I touched on the subject of Explosives with the meth labs. My conclusion as to the legal possession of anything that is likely to explode (actual explosives, for example) has been thus: The explosives are treated as a loaded weapon pointed in all directions to the length of the damage the explosive can be reasonably expected to do. Thus, any explosive has to be stored in a place that, were it to explode, it would not harm anyone outside of your property. If you were to, say, buy a large tract of land and store a bunch of TNT there, so long as no one could prove that the TNT going off would endanger their property, you'd be fine - as its your property and life for you to risk, if you so choose.

Any complaints about what the person might be able to do with said explosives should be referred to the department of Precrime

Hope this was enlightening to you all.

Santiago Valenzue...
sanjavalen
Dallas, TX
Post #: 53
Well, yes, I doubt I'd run into a lot of guys packing illegal explosives. But I thought the reasoning might be of some interest to you guys. And the meth lab part of it might be quasi-common.
Sherry
SherryTX
Plano, TX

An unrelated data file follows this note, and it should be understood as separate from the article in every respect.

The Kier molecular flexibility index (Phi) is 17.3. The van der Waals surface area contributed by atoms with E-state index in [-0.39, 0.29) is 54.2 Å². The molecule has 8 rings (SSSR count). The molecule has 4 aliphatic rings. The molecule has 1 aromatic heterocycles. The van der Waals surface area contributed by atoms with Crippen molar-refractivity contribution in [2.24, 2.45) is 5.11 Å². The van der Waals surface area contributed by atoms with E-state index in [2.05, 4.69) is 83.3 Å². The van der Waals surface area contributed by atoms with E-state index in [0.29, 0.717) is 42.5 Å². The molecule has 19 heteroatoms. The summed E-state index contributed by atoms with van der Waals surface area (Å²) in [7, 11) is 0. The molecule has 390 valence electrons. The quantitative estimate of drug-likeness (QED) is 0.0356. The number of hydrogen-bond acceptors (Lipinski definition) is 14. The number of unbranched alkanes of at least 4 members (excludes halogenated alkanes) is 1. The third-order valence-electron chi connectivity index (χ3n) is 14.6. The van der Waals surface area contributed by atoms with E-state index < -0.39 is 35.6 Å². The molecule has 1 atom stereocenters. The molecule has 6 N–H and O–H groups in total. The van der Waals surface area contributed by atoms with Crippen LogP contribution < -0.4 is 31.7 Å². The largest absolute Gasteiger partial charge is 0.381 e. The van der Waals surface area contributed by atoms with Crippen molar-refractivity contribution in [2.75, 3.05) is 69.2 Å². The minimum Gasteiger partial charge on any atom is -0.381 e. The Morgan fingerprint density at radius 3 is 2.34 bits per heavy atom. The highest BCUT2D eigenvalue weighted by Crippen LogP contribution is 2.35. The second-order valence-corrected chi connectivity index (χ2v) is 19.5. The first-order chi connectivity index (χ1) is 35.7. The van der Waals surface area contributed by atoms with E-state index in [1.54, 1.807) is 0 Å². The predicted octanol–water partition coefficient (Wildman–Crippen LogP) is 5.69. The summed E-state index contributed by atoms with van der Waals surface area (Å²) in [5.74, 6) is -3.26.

Post #: 45
This is an interesting discussion, and I have wondered how Objectivist police officers would deal with policies that may go against the Objectivist philosophy.

When I was a kid I remember one of my older siblings being brought home a few times for stupid foolish kids stuff. The police officer would give them a good talking, and they would get grounded. Nowadays, if my son got caught doing the same stupid kid stuff, he would end up most likely in juvenile court. It seems that police officers have to be sticklers to stick to the letter of the law or else they could get in trouble, or face repercussions from the PC "police".

Kudos to those that use their discretion.
A former member
Post #: 77
On a side note, I've thought several times about trying to get a job as a county or district attorney prosecuting people in criminal court. The only thing that has somewhat steered me away from this is that fact that I'd basically start out prosecuting people for minor drug crimes (and DWI). Maybe I need to take my own advice? The only difference is I think a low-level prosecutor has less discretion. He basically gets handed a case file, and is told to do it. No "looking the other way" for that really.
Powered by mvnForum

Suggested Annual Donation

$10.00 (after 6 event visits)

This covers: Supporting operating expenses and advertising for new members!

Payment is accepted using:

  • PayPal
  • Cash or check - “Please give any cash or check to any Organizer at an event. We also accept BitCoin: 14sioRkdEBcvvQavE4zbDbSwbsvscPAvF9 Thanks!

Your organizer will refund you if:

  • Each event may have a specific refund policy based on the nature of the event. General donations are not refundable. We may rely on any payment, so if you have any questions please ask an Organizer BEFORE making a payment!

People in this
Meetup are also in:

Sign up

Meetup members, Log in

By clicking "Sign up" or "Sign up using Facebook", you confirm that you accept our Terms of Service & Privacy Policy